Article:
This is the first exploration of modern Australian social anthropology which examines the forces that helped shaped its formation. In his new work, Geoffrey Gray reveals the struggle to establish and consolidate anthropology in Australia as an academic discipline. He argues that to do so, anthropologists had to demonstrate that their discipline was the predominant interpreter of Indigenous life. Thus they were able, and called on, to assist government in the control, development and advancement of Indigenous peoples. Gray aims to help us understand the present organisational structures, and assist in the formulation of anthropology's future role in Australia; to provide a wider political and social context for Australian social anthropology, and to consider the importance of anthropology as a past definer of Indigenous people. Gray's work complements and adds to earlier publications: Wolfe's Settler Colonialism and the Transformation of Anthropology, McGregor's Imagined Destinies and Anderson's Cultivating Whiteness.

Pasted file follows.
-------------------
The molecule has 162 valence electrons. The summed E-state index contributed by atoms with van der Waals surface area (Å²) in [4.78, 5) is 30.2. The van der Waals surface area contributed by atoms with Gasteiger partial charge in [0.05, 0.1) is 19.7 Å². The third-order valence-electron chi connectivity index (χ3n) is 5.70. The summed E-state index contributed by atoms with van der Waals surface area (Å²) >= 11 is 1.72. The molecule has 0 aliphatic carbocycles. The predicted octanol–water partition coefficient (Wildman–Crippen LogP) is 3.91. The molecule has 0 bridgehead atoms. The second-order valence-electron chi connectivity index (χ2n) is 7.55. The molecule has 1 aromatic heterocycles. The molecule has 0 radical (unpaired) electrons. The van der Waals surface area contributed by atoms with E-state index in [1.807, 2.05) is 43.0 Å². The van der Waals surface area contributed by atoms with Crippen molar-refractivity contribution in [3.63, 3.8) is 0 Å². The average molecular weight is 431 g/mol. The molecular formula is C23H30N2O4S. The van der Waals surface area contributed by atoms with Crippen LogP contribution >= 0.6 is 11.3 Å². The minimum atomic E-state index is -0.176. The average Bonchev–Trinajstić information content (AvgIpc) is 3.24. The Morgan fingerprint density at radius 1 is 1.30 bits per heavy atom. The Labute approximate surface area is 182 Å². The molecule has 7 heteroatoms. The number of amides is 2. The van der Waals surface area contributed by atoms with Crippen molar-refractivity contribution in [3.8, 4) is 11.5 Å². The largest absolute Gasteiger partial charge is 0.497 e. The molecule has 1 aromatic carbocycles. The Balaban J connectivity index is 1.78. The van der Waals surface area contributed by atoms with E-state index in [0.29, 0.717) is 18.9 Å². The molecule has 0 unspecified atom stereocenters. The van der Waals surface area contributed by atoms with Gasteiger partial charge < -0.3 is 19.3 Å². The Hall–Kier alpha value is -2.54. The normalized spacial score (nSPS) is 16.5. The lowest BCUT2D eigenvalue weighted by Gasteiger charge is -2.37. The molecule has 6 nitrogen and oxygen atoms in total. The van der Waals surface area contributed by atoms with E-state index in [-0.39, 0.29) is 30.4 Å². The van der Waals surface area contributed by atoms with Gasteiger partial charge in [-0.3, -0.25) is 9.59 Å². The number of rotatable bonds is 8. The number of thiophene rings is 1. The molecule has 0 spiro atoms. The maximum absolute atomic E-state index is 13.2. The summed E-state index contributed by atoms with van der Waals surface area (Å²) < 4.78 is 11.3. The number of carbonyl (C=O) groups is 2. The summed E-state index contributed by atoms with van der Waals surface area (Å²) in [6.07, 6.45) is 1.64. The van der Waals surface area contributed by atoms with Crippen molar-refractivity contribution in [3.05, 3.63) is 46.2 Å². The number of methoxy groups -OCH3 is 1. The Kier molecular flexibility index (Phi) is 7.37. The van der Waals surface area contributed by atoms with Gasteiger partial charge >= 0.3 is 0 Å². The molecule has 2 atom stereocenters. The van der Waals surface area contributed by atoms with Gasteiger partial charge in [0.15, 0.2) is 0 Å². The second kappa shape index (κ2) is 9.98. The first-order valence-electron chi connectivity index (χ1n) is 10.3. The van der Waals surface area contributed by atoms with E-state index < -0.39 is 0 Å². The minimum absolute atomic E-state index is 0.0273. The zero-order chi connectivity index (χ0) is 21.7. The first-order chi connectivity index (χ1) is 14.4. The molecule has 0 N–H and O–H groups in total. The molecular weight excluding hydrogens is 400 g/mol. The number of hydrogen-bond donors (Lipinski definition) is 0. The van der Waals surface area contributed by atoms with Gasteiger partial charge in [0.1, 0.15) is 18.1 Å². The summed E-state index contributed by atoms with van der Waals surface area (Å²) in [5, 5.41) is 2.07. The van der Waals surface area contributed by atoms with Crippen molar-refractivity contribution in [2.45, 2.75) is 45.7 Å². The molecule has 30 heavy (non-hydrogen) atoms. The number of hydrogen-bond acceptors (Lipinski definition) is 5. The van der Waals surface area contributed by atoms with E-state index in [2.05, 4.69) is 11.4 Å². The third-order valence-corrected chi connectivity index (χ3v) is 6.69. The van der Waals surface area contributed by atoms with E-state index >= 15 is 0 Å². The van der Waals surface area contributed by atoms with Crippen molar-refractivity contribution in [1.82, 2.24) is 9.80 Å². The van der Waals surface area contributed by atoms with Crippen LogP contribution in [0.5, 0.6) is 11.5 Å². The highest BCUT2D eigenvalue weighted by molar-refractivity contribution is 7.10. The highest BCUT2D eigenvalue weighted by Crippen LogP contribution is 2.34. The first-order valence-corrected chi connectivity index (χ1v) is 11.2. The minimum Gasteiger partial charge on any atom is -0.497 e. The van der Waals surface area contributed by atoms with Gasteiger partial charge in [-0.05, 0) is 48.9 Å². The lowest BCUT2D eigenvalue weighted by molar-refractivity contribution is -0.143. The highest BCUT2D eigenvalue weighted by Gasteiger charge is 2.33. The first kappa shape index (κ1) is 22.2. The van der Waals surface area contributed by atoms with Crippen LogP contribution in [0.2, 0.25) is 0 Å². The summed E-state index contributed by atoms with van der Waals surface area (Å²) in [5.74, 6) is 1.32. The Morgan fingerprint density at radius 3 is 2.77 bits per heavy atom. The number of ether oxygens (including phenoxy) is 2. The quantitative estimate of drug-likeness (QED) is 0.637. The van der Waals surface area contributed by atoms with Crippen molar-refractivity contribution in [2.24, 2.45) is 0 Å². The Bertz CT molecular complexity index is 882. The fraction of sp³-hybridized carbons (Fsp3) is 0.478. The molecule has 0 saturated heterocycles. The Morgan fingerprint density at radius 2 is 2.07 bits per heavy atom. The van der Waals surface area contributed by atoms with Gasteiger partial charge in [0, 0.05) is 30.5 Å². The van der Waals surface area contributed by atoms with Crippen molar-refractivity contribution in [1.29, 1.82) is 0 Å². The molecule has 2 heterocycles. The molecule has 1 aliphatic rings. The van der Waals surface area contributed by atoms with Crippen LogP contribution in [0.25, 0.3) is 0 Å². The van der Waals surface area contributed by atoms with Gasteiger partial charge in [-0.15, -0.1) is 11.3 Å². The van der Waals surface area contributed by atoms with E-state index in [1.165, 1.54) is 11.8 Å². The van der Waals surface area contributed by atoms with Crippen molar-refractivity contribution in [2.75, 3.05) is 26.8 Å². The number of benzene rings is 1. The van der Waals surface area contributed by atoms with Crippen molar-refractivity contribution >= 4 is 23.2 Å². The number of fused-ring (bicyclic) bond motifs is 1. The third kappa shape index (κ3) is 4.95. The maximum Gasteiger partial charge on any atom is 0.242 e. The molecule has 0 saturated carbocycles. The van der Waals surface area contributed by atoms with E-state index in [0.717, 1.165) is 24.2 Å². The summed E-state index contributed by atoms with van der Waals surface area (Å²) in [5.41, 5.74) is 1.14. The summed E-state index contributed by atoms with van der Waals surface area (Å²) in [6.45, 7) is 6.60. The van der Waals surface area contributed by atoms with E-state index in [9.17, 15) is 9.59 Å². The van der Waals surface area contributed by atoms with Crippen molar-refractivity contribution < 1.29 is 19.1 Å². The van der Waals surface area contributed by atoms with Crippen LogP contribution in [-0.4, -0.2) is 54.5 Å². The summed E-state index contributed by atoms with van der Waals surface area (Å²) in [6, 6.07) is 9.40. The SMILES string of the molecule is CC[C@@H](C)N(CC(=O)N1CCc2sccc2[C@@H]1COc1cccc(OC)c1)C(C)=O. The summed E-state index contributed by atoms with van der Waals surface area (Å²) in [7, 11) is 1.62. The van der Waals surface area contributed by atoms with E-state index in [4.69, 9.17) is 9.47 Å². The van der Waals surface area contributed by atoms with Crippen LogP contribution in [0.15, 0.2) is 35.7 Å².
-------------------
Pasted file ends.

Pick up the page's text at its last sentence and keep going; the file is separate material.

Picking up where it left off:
A Cautious Silence
Aboriginal Studies Press
The Politics of Australian Anthropology
Education & Reference /